Banking group NatWest, which had previously halted activity with the CBI, said on Friday it had “withdrawn” its membership after “careful consideration”, adding that it had lost confidence in the organization’s ability to meet its business representation function.

As the announcements gained traction on Friday afternoon, other companies that confirmed they would cancel their CBI memberships included automakers BMW and JLR; telecommunications companies Virgin Media O2; and EY, one of the UK’s Big Four accountancy firms.

A wave of other companies said they were suspending ties with the CBI while allegations of sexual misconduct and harassment were investigated. These included the supermarket chains Tesco, Sainsbury’s, Asda and Lidl; the Rolls-Royce engineering and aerospace company; accounting firm PWC; the power company SSE; and Unilever, the consumer goods company that owns brands like Marmite and Dove.

PwC said in a statement that any organization representing UK business “must be a trusted voice.” A spokesperson added: “With multiple horrific allegations hanging over its head, the CBI is currently unable to do its job.”

The Guardian understands that the oil companies BP and Shell have also halted all activities with the organization, along with National Grid.

Other trade bodies were also among those to have their CBI membership suspended, including Energy UK, which represents more than 100 of the UK’s largest energy companies, and the Association of British Insurers, which said it was “untenable” to keep its membership in light of the latest allegations.

Last week, the CBI fired its director general, Tony Danker, whose conduct was part of a separate Fox Williams investigation, which related to entirely separate allegations about his conduct.

Dame Helena Morrissey, a former city fund manager and founder of the 30% Club, which campaigns for more women in boardrooms, said she believed member departures would “accelerate what would have been an inevitable decline.”

Morrissey, who previously urged CBI members to vote with their feet and leave the organisation, criticized the way the CBI had handled the allegations, saying it had “complicated the problem”. She said there had been a “lack of process” for handling complaints.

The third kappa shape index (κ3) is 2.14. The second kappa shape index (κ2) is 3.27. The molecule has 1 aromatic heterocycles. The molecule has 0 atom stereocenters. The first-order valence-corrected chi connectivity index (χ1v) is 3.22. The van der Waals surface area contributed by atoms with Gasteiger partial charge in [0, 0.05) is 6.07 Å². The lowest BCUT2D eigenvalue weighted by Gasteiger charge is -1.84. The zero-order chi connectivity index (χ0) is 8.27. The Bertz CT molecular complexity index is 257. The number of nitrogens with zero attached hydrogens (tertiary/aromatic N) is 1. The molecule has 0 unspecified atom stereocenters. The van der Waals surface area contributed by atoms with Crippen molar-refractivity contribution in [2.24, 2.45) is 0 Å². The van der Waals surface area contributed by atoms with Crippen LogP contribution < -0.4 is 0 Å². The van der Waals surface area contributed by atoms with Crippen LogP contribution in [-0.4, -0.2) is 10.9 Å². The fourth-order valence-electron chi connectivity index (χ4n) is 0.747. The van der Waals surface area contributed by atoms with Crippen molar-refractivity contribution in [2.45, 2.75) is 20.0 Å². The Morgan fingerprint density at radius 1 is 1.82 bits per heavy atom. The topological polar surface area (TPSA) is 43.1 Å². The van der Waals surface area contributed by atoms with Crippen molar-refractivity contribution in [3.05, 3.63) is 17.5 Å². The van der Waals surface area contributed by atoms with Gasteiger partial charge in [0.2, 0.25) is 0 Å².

“We can’t make young women look and think ‘I’m not going to join the industry, I’m not going to go into business’ because it’s a terrible culture and terrible things can happen. Obviously, it ruins it for a lot of men, too,” she said.

Morrissey asked how the organization could survive without membership fees, estimated at £90,000 a year for large companies, from several high-profile companies.

However, an industry source said some CBI members had been reluctant to cancel their memberships in case an exodus caused the business group to collapse. “They are too important as an institution not to exist,” the source said.

Another senior business figure, who asked not to be named, told The Guardian that the CBI could be forced to close before a cash flow crisis later this year.

The source said many CBI members pay annual membership fees in January, meaning those who have ended their relationships would be looking closely at their contracts to see if they can recoup some of the cost.

In the past, the CBI was one of the “big five” trade associations, along with the Federation of Small Businesses, Make UK, the Institute of Directors and the British Chambers of Commerce, all of which have “a very close relationship with the government,” according to the source

“I already heard that the government started referring to them as the ‘big four,’” they added.

Information and support for anyone affected by rape or sexual assault issues is available from the following organizations. In the UK, Rape Crisis offers support on 0808 500 2222 in England and Wales, 0808 801 0302 in Scotland or 0800 0246 991 in Northern Ireland. In the US, Rainn offers support at 800-656-4673. In Australia, support is available from 1800Respect (1800 737 732). Other international helplines can be found at ibiblio.org/rcip/internl.html